5 Songs, 37 Minutes

EDITORS’ NOTES

Max Roach’s ambitious We Insist! appeared in 1960, just as the civil rights movement was entering its crucial phase. The album’s mixture of modern jazz, African rhythms and sparse but powerful lyrics (contributed to Oscar Brown Jr.) still has the ability to unsettle and inspire. Its compositions take a critical view of American history from the slavery era onwards, broadening into a larger cry for justice on the African continent. Singer Abbey Lincoln’s performances are remarkable for their emotional resonance and visceral impact, taking her leagues beyond the nightclub stylings of her earlier recorded work. Backed by a top-flight ensemble (including the legendary saxophonist Coleman Hawkins and trumpeter Booker Little), she ascends from the rueful work-chant “Driva’man” into the restless, bebop-tinged “Freedom Day.” Driven by Roach’s ruminative drumming, she makes “Triptych: Prayer/Protest/Peace” into an act of catharsis with her violent wails and serene murmurs, and the mesmerizing tribal percussion of “All Africa” leads into the bracing, multi-textured explorations of “Tears for Johannesburg.”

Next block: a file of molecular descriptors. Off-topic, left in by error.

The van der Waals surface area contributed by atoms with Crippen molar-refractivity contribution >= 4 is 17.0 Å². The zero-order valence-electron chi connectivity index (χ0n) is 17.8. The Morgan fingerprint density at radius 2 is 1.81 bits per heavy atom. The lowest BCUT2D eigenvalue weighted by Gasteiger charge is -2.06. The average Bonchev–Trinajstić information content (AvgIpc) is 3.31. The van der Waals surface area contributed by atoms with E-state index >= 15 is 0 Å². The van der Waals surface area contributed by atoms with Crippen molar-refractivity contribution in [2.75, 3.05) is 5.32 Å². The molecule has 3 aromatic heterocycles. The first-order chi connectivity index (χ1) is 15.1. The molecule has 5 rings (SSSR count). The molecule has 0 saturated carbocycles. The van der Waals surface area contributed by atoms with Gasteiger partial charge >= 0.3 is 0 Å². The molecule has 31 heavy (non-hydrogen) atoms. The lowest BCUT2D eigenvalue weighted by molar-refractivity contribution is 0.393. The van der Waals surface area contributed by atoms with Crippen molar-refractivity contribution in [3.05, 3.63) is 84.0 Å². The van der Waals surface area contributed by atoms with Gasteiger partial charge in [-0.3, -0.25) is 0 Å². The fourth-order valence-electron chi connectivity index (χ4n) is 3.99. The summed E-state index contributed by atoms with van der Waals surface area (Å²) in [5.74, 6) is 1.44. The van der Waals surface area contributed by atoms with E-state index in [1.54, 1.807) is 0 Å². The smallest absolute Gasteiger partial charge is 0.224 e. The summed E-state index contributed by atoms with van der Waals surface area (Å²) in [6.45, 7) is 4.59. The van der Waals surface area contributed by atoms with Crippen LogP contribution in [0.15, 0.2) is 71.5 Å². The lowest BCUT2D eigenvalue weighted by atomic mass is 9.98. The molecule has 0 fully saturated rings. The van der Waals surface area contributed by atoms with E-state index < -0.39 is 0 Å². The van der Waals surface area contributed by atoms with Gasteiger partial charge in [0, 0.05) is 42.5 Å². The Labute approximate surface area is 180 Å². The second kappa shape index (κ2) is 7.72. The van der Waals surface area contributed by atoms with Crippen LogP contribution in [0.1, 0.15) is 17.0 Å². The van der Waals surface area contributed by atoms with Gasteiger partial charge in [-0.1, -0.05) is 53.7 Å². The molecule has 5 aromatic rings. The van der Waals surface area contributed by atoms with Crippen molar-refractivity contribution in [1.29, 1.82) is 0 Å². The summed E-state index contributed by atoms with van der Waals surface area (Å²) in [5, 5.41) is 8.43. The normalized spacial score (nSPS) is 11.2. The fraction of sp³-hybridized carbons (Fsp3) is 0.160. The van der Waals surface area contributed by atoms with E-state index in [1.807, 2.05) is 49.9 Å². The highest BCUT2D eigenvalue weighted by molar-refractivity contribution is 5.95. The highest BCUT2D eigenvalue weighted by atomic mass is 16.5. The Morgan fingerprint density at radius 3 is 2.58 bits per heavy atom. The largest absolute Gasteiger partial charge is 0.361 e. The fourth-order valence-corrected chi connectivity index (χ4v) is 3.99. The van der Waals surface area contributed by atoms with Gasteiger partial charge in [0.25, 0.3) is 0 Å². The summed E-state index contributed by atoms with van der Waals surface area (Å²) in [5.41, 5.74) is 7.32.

EDITORS’ NOTES

Max Roach’s ambitious We Insist! appeared in 1960, just as the civil rights movement was entering its crucial phase. The album’s mixture of modern jazz, African rhythms and sparse but powerful lyrics (contributed to Oscar Brown Jr.) still has the ability to unsettle and inspire. Its compositions take a critical view of American history from the slavery era onwards, broadening into a larger cry for justice on the African continent. Singer Abbey Lincoln’s performances are remarkable for their emotional resonance and visceral impact, taking her leagues beyond the nightclub stylings of her earlier recorded work. Backed by a top-flight ensemble (including the legendary saxophonist Coleman Hawkins and trumpeter Booker Little), she ascends from the rueful work-chant “Driva’man” into the restless, bebop-tinged “Freedom Day.” Driven by Roach’s ruminative drumming, she makes “Triptych: Prayer/Protest/Peace” into an act of catharsis with her violent wails and serene murmurs, and the mesmerizing tribal percussion of “All Africa” leads into the bracing, multi-textured explorations of “Tears for Johannesburg.”

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